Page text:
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Japanese scientists use 'living skin' to create humanoid robot

Japanese scientists use 'living skin' to create humanoid robot
Photo Credit: Pixabay
10 Jun, 2022
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Scientists at the University of Tokyo in Japan are inching us closer to the ‘robotic reality’ with a new method for applying ‘living skin’ to a robot.  

While humanoid robots are already underway and are increasingly been adopted for personal assistance and caregiving at hospitals, offices and homes, the researchers said that this is the “first step toward creating robots covered with living skin”.

A study published in science journal ‘Matter’ details the experiment, in which researchers covered a robotic finger with an approximation of human skin. Researchers anticipate that this technology will have a wide range of practical applications. 
“The technology developed in this research to create cultured skin robots is expected to be utilized in the industries where its reparability and human-like qualities are important, in the development of cosmetics and pharmaceuticals for skin, lab-grown leather and in the field of regenerative medicine as transplantation materials,” said Shoji Takeuchi, professor at the Institute of Industrial Sciences at the University of Tokyo and an author of the study. 

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The team said that more lifelike humanoids would be able to interact with people more naturally in a range of roles, including in nursing care and the services industry. 

Also read: AI-powered robot chefs now chew on food to hone tasting skills

Looking “real” like a human is one of the top priorities for humanoid robots that are often tasked to interact with humans in healthcare and service industries. Prof Takeuchi said a human-like appearance can improve communication efficiency and evoke likeability. 
While current silicone skin made for robots can mimic human appearance, he explained that it “falls short” when it comes to delicate textures such as wrinkles and lacks skin-specific functions. 

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Previous attempts at fabricating living skin sheets to cover robots have also had limited success, since it is challenging to conform them to dynamic objects with uneven surfaces. 

Explaining the process, Prof Takeuchi said, his team first submerged the robotic finger in a cylinder filled with a solution of collagen and human dermal fibroblasts - the two main components that make up the skin’s connective tissues. The natural tendencies of the collagen and fibroblast mixture shrank and tightly conformed to the finger.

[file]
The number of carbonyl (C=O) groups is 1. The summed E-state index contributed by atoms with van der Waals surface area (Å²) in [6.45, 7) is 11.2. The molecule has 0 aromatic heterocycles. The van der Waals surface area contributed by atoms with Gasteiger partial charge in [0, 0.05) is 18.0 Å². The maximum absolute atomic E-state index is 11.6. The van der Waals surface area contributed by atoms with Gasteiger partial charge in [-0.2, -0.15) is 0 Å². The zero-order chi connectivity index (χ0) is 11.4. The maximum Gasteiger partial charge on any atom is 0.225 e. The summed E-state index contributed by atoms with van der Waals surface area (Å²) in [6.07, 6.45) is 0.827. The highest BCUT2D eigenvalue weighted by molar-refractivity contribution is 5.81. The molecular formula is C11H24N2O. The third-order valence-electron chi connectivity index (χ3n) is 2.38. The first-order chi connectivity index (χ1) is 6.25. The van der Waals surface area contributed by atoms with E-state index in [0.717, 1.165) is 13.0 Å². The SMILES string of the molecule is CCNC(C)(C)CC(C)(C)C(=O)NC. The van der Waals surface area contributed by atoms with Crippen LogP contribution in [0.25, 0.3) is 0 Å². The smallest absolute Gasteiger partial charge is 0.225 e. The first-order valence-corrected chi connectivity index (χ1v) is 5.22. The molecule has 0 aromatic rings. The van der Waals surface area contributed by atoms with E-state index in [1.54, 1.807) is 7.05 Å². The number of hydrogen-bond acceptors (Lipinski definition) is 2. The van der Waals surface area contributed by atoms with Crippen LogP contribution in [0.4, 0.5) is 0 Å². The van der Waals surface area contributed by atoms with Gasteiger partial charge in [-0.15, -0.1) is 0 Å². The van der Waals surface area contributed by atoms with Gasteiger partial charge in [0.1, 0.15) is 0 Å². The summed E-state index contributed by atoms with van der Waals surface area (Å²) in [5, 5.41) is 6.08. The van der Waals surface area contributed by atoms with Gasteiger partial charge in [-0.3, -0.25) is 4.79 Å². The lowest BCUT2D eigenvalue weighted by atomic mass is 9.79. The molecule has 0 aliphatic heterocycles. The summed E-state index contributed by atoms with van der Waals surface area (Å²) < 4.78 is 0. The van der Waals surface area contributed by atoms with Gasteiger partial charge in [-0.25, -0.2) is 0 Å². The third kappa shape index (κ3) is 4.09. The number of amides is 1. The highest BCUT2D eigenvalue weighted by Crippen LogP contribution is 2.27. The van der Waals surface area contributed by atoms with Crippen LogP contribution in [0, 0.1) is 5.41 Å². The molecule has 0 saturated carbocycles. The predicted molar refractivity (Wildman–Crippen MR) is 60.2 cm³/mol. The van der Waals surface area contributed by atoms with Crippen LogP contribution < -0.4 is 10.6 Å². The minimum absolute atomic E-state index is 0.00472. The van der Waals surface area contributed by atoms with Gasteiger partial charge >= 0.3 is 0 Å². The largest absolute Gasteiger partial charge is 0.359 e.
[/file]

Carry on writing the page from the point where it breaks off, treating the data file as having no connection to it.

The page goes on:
When wounded, he said the crafted skin could even self-heal just like humans’ with the help of a collagen bandage, which gradually morphed into the skin and withstood repeated joint movements. 
Prof Takeuchi said, now his team plans to address those issues and incorporate more sophisticated functional structures within the skin, such as sensory neurons, hair follicles, nails, and sweat glands. 

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 “I think living skin is the ultimate solution to give robots the look and touch of living creatures since it is exactly the same material that covers animal bodies,” Takeuchi said. He added that such advances had the potential to “build a new relationship between humans and robots”. 

The Humanoids Market was valued at nearly $580 million in 2020 and is expected to register a CAGR, which is expected to be over 40%, during the period of 2021 – 2026, said Hyderabad-based market research firm Mordor Intelligence.

“Advancements in artificial intelligence are increasing the demand for humanoid and companion robots because these skills enable robots to behave and understand as a human and enhance interactions,” it said, adding that there will be more ‘innovative concepts in the space in the coming months.”

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